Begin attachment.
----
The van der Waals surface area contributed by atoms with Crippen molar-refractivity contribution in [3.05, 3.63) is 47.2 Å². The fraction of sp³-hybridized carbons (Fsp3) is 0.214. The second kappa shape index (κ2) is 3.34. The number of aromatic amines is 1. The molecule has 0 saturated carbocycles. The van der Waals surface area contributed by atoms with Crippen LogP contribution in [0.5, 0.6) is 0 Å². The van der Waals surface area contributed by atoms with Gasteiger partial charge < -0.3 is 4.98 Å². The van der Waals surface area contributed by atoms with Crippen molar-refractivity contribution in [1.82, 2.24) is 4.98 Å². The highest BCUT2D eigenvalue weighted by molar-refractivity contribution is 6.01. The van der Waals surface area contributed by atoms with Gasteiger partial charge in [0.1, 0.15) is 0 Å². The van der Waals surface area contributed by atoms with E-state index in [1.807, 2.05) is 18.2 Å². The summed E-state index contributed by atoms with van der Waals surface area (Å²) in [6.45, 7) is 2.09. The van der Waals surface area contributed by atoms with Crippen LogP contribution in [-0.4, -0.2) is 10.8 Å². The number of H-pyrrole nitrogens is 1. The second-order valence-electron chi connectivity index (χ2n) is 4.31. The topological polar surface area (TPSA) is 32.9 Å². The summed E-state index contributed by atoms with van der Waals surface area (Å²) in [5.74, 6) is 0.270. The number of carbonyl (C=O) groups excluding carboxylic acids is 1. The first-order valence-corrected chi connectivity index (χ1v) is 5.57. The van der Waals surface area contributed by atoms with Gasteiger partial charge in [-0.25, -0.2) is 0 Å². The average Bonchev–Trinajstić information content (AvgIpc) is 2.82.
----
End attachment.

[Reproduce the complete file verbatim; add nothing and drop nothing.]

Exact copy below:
The van der Waals surface area contributed by atoms with Crippen molar-refractivity contribution in [3.05, 3.63) is 47.2 Å². The fraction of sp³-hybridized carbons (Fsp3) is 0.214. The second kappa shape index (κ2) is 3.34. The number of aromatic amines is 1. The molecule has 0 saturated carbocycles. The van der Waals surface area contributed by atoms with Crippen LogP contribution in [0.5, 0.6) is 0 Å². The van der Waals surface area contributed by atoms with Gasteiger partial charge < -0.3 is 4.98 Å². The van der Waals surface area contributed by atoms with Crippen molar-refractivity contribution in [1.82, 2.24) is 4.98 Å². The highest BCUT2D eigenvalue weighted by molar-refractivity contribution is 6.01. The van der Waals surface area contributed by atoms with Gasteiger partial charge in [0.1, 0.15) is 0 Å². The van der Waals surface area contributed by atoms with E-state index in [1.807, 2.05) is 18.2 Å². The summed E-state index contributed by atoms with van der Waals surface area (Å²) in [6.45, 7) is 2.09. The van der Waals surface area contributed by atoms with Crippen LogP contribution in [-0.4, -0.2) is 10.8 Å². The number of H-pyrrole nitrogens is 1. The second-order valence-electron chi connectivity index (χ2n) is 4.31. The topological polar surface area (TPSA) is 32.9 Å². The summed E-state index contributed by atoms with van der Waals surface area (Å²) in [5.74, 6) is 0.270. The number of carbonyl (C=O) groups excluding carboxylic acids is 1. The first-order valence-corrected chi connectivity index (χ1v) is 5.57. The van der Waals surface area contributed by atoms with Gasteiger partial charge in [-0.25, -0.2) is 0 Å². The average Bonchev–Trinajstić information content (AvgIpc) is 2.82.